Yes, I tell my students that it's better to use the speakers vs headphones all the time, and to have the volume up at around 75-80%. With headphones, one does have to adjust things lower to protect the ears. This is a unique issue that the digital piano presents, for sure.


private piano/voice teacher FT

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Re: Myths 7 & 8 are up!
Morodiene #2900132 10/14/19 11:58 AM
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Originally Posted by Morodiene
Originally Posted by backto_study_piano
The issue I've had with students learning on digitals is that the volume can be turned down. Both students had a parent who would tell them to "turn it down" - which they did, but played "louder" to compensate. When they got to a real piano, they couldn't control their technique.

One of them, once it was explained to them, the parents were understanding that the digital had to sound like a proper piano volume, not a whisper - I lost contact with the other, so I'm not sure how that worked out.

It's a bit like playing a Digital Pipe Organ - I play in 4 different Churches, 3 on Pipe Organs, the other has a very nice Digital (better and bigger than any of the Pipe Organs). But it's played as though it is a Pipe Organ.

Yes, I tell my students that it's better to use the speakers vs headphones all the time, and to have the volume up at around 75-80%. With headphones, one does have to adjust things lower to protect the ears. This is a unique issue that the digital piano presents, for sure.


But, the headphones (along with other things) is a major reason to GET a digital. Never mind the price of an acoustic, and I don't have neighbours, but my marriage would be long over if it wasn't for the headphones! Hours and hours of the same few bars of music, which of course sounds nothing like music when you start out with them... I couldn't handle listening to that either LOL


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I pray, that tomorrow I may strive to be a little better than I am today - and, on behalf of everybody else, I give thanks for headphones.
Re: Myths 7 & 8 are up!
Morodiene #2900680 10/16/19 05:25 AM
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After seeing the same discussion in the piano forum about key actions and digital pianos, I was going to reply there. But in the end I think the comment more belongs in this thread.

I think we just need to play on a variety of pianos, digital or otherwise, to get use to the fact that they are all different. There is no "acoustic" action a DP can emulate. Even within the same model of acoustic the actions will differ and diverge further once the pianos leave the factory. I just think we are having the wrong discussion. The issue is about learning to be able to adapt from one key action to another. Being able to adjust our play to the instrument that is before us, not about is it a DP or acoustic.

The think DP versus acoustic is a false dichotomy.

Re: Myths 7 & 8 are up!
KevinM #2900683 10/16/19 05:45 AM
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Originally Posted by KevinM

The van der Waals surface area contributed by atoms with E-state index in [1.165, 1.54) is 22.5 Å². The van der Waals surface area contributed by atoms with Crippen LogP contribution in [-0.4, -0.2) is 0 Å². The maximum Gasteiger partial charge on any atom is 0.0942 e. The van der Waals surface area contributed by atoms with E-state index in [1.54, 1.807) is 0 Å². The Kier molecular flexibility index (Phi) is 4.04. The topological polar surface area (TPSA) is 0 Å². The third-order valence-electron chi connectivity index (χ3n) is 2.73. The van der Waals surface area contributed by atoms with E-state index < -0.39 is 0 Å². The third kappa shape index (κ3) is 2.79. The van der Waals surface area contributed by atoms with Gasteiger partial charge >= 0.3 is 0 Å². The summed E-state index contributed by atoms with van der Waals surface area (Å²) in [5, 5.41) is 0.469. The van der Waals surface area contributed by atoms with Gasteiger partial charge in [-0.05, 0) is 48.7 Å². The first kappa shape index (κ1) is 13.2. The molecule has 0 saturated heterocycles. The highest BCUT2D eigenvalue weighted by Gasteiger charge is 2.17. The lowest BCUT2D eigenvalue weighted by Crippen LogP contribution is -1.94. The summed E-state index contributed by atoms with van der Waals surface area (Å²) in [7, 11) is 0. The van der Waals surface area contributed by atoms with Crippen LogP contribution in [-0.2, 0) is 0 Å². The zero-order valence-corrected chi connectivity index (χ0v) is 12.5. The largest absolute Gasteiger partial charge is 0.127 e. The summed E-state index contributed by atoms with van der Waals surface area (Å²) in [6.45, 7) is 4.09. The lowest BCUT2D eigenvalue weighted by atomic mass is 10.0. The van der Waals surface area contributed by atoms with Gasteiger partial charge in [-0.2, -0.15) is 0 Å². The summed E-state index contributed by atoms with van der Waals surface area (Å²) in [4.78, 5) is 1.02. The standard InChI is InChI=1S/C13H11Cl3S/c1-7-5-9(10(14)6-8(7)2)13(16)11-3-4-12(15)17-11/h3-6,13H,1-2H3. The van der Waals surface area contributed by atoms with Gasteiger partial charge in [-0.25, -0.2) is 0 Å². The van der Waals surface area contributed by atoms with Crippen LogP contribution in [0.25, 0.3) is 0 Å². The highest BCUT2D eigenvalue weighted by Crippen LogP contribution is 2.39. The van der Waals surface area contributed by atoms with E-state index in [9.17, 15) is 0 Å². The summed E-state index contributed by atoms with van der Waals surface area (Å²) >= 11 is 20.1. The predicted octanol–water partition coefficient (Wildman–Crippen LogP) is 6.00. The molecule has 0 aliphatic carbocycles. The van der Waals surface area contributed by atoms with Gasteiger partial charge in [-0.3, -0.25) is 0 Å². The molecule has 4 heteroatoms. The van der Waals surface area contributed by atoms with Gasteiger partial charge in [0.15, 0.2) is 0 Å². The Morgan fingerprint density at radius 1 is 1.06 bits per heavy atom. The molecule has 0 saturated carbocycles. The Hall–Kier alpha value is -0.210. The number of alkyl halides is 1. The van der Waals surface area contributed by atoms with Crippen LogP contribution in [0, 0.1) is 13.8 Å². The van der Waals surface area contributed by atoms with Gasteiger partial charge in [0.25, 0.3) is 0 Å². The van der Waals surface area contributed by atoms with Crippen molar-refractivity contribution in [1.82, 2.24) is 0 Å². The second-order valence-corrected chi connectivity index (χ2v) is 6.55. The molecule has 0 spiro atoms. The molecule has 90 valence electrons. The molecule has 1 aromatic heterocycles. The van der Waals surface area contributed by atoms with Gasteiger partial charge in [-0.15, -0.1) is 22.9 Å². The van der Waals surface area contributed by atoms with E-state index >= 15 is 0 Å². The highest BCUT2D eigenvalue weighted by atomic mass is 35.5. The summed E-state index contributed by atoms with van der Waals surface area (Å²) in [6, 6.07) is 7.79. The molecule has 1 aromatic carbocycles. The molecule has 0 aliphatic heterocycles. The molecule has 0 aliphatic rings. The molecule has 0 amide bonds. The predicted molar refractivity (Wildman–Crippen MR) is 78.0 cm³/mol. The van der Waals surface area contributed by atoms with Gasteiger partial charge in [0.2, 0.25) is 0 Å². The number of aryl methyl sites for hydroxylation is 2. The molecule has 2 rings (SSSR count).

After seeing the same discussion in the piano forum about key actions and digital pianos, I was going to reply there. But in the end I think the comment more belongs in this thread.

I think we just need to play on a variety of pianos, digital or otherwise, to get use to the fact that they are all different. There is no "acoustic" action a DP can emulate. Even within the same model of acoustic the actions will differ and diverge further once the pianos leave the factory. I just think we are having the wrong discussion. The issue is about learning to be able to adapt from one key action to another. Being able to adjust our play to the instrument that is before us, not about is it a DP or acoustic.

The think DP versus acoustic is a false dichotomy.

I couldn't agree more!


Roland LX706

South Wales, UK
Re: Myths 7 & 8 are up!
KevinM #2900750 10/16/19 09:32 AM
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Originally Posted by KevinM
After seeing the same discussion in the piano forum about key actions and digital pianos,

Your are talking about this discussion that Jethro and I are having. Jethro is a much more advanced pianist than I am. I will grant he might actually be sensing stuff that is there which I don't sense at my level of piano development. But I would like the arguments to be articulated and supported. Having him repeat in multiple places that digitals are better than acoustics and that beginners should play a beatup acoustic over a digital does not do that. No matter how many times he repeats the assertion without any supporting evidence or what I consider, a cogent argument.


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Re: Myths 7 & 8 are up!
Morodiene #2900759 10/16/19 09:49 AM
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Originally Posted by Morodiene
With digital pianos becoming a favorite option for adult beginners will space concerns or they don't want to disturb family members/neighbors, a big question comes up as to whether or not this will harm their technique. Most of you already know what side of this debate I fall on, but let me know what you think about Myth #8. smile


Oh noes, you've been referred to as a video teacher. LOL. But for us beginners over here on this thread, can you answer his last question? Do you believe acoustics are better to develop technique on than digitals, even high end ones, and if so, why?


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across the stone, deathless piano performances

"Discipline is more reliable than motivation." -by a contributor on Reddit r/piano
"Success is 10% inspiration, and 90% perspiration." -by some other wise person
"Pianoteq manages to keep it all together yet simultaneously also go in all directions; like a quantum particle entangled with an unknown and spooky parallel universe simply waiting to be discovered." -by Pete14